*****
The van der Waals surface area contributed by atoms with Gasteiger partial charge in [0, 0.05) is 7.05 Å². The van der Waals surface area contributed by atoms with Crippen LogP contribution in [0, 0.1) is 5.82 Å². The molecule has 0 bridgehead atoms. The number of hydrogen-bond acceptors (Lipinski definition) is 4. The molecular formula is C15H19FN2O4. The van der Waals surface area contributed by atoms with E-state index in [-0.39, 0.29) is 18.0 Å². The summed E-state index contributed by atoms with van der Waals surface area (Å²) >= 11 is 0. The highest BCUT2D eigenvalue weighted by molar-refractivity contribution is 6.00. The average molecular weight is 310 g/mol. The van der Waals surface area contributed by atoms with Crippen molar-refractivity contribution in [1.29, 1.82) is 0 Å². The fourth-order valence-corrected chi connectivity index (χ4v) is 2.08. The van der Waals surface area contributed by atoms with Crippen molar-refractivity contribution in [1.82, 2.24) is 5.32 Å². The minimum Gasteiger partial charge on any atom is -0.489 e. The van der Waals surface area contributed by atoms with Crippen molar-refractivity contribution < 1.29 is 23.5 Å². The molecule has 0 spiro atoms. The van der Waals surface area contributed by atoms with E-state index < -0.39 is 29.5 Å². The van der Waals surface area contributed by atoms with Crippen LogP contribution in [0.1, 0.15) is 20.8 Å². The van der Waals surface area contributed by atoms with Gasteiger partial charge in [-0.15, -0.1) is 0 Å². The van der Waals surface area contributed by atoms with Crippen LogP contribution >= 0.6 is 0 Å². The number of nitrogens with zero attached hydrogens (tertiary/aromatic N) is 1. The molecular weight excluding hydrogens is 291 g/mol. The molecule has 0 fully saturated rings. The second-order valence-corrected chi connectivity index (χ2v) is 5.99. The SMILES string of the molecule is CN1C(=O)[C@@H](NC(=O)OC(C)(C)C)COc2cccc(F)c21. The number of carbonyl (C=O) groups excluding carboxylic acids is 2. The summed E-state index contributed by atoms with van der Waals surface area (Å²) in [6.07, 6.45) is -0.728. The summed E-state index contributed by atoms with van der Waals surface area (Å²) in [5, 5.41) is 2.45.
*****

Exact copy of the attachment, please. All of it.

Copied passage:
The van der Waals surface area contributed by atoms with Gasteiger partial charge in [0, 0.05) is 7.05 Å². The van der Waals surface area contributed by atoms with Crippen LogP contribution in [0, 0.1) is 5.82 Å². The molecule has 0 bridgehead atoms. The number of hydrogen-bond acceptors (Lipinski definition) is 4. The molecular formula is C15H19FN2O4. The van der Waals surface area contributed by atoms with E-state index in [-0.39, 0.29) is 18.0 Å². The summed E-state index contributed by atoms with van der Waals surface area (Å²) >= 11 is 0. The highest BCUT2D eigenvalue weighted by molar-refractivity contribution is 6.00. The average molecular weight is 310 g/mol. The van der Waals surface area contributed by atoms with Crippen molar-refractivity contribution in [1.29, 1.82) is 0 Å². The fourth-order valence-corrected chi connectivity index (χ4v) is 2.08. The van der Waals surface area contributed by atoms with Crippen molar-refractivity contribution in [1.82, 2.24) is 5.32 Å². The minimum Gasteiger partial charge on any atom is -0.489 e. The van der Waals surface area contributed by atoms with Crippen molar-refractivity contribution < 1.29 is 23.5 Å². The molecule has 0 spiro atoms. The van der Waals surface area contributed by atoms with E-state index < -0.39 is 29.5 Å². The van der Waals surface area contributed by atoms with Crippen LogP contribution in [0.1, 0.15) is 20.8 Å². The van der Waals surface area contributed by atoms with Gasteiger partial charge in [-0.15, -0.1) is 0 Å². The van der Waals surface area contributed by atoms with Crippen LogP contribution >= 0.6 is 0 Å². The number of nitrogens with zero attached hydrogens (tertiary/aromatic N) is 1. The molecular weight excluding hydrogens is 291 g/mol. The molecule has 0 fully saturated rings. The second-order valence-corrected chi connectivity index (χ2v) is 5.99. The SMILES string of the molecule is CN1C(=O)[C@@H](NC(=O)OC(C)(C)C)COc2cccc(F)c21. The number of carbonyl (C=O) groups excluding carboxylic acids is 2. The summed E-state index contributed by atoms with van der Waals surface area (Å²) in [6.07, 6.45) is -0.728. The summed E-state index contributed by atoms with van der Waals surface area (Å²) in [5, 5.41) is 2.45.